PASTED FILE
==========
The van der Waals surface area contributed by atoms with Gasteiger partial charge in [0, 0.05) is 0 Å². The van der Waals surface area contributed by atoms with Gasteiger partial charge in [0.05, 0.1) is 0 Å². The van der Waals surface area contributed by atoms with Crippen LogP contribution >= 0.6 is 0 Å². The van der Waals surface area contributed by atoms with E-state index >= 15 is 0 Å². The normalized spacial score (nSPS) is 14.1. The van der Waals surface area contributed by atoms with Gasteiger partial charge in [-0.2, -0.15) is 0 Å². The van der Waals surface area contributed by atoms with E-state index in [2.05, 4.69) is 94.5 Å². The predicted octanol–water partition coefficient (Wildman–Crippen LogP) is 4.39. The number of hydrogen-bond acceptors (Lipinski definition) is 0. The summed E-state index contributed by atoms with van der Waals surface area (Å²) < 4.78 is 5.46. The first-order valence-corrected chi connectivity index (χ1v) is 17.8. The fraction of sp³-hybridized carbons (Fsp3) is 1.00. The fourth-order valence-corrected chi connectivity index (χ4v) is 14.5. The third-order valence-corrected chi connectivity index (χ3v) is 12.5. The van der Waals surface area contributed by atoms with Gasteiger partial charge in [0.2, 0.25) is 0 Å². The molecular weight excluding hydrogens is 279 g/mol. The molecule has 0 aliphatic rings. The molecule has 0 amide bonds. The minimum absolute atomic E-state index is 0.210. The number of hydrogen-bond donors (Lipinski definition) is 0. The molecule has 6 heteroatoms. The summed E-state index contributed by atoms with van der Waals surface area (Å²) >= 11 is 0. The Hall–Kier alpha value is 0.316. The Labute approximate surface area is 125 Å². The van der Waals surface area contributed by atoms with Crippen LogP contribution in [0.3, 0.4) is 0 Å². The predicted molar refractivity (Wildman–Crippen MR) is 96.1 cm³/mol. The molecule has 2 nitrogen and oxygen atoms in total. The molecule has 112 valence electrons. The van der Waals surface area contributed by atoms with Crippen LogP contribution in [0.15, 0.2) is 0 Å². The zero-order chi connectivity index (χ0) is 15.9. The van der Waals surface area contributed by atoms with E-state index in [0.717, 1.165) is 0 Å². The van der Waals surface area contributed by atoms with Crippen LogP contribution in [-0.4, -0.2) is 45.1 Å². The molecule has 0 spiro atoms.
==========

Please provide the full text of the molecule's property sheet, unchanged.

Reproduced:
The van der Waals surface area contributed by atoms with Gasteiger partial charge in [0, 0.05) is 0 Å². The van der Waals surface area contributed by atoms with Gasteiger partial charge in [0.05, 0.1) is 0 Å². The van der Waals surface area contributed by atoms with Crippen LogP contribution >= 0.6 is 0 Å². The van der Waals surface area contributed by atoms with E-state index >= 15 is 0 Å². The normalized spacial score (nSPS) is 14.1. The van der Waals surface area contributed by atoms with Gasteiger partial charge in [-0.2, -0.15) is 0 Å². The van der Waals surface area contributed by atoms with E-state index in [2.05, 4.69) is 94.5 Å². The predicted octanol–water partition coefficient (Wildman–Crippen LogP) is 4.39. The number of hydrogen-bond acceptors (Lipinski definition) is 0. The summed E-state index contributed by atoms with van der Waals surface area (Å²) < 4.78 is 5.46. The first-order valence-corrected chi connectivity index (χ1v) is 17.8. The fraction of sp³-hybridized carbons (Fsp3) is 1.00. The fourth-order valence-corrected chi connectivity index (χ4v) is 14.5. The third-order valence-corrected chi connectivity index (χ3v) is 12.5. The van der Waals surface area contributed by atoms with Gasteiger partial charge in [0.2, 0.25) is 0 Å². The molecular weight excluding hydrogens is 279 g/mol. The molecule has 0 aliphatic rings. The molecule has 0 amide bonds. The minimum absolute atomic E-state index is 0.210. The number of hydrogen-bond donors (Lipinski definition) is 0. The molecule has 6 heteroatoms. The summed E-state index contributed by atoms with van der Waals surface area (Å²) >= 11 is 0. The Hall–Kier alpha value is 0.316. The Labute approximate surface area is 125 Å². The van der Waals surface area contributed by atoms with Crippen LogP contribution in [0.3, 0.4) is 0 Å². The predicted molar refractivity (Wildman–Crippen MR) is 96.1 cm³/mol. The molecule has 2 nitrogen and oxygen atoms in total. The molecule has 112 valence electrons. The van der Waals surface area contributed by atoms with Crippen LogP contribution in [0.15, 0.2) is 0 Å². The zero-order chi connectivity index (χ0) is 15.9. The van der Waals surface area contributed by atoms with E-state index in [0.717, 1.165) is 0 Å². The van der Waals surface area contributed by atoms with Crippen LogP contribution in [-0.4, -0.2) is 45.1 Å². The molecule has 0 spiro atoms.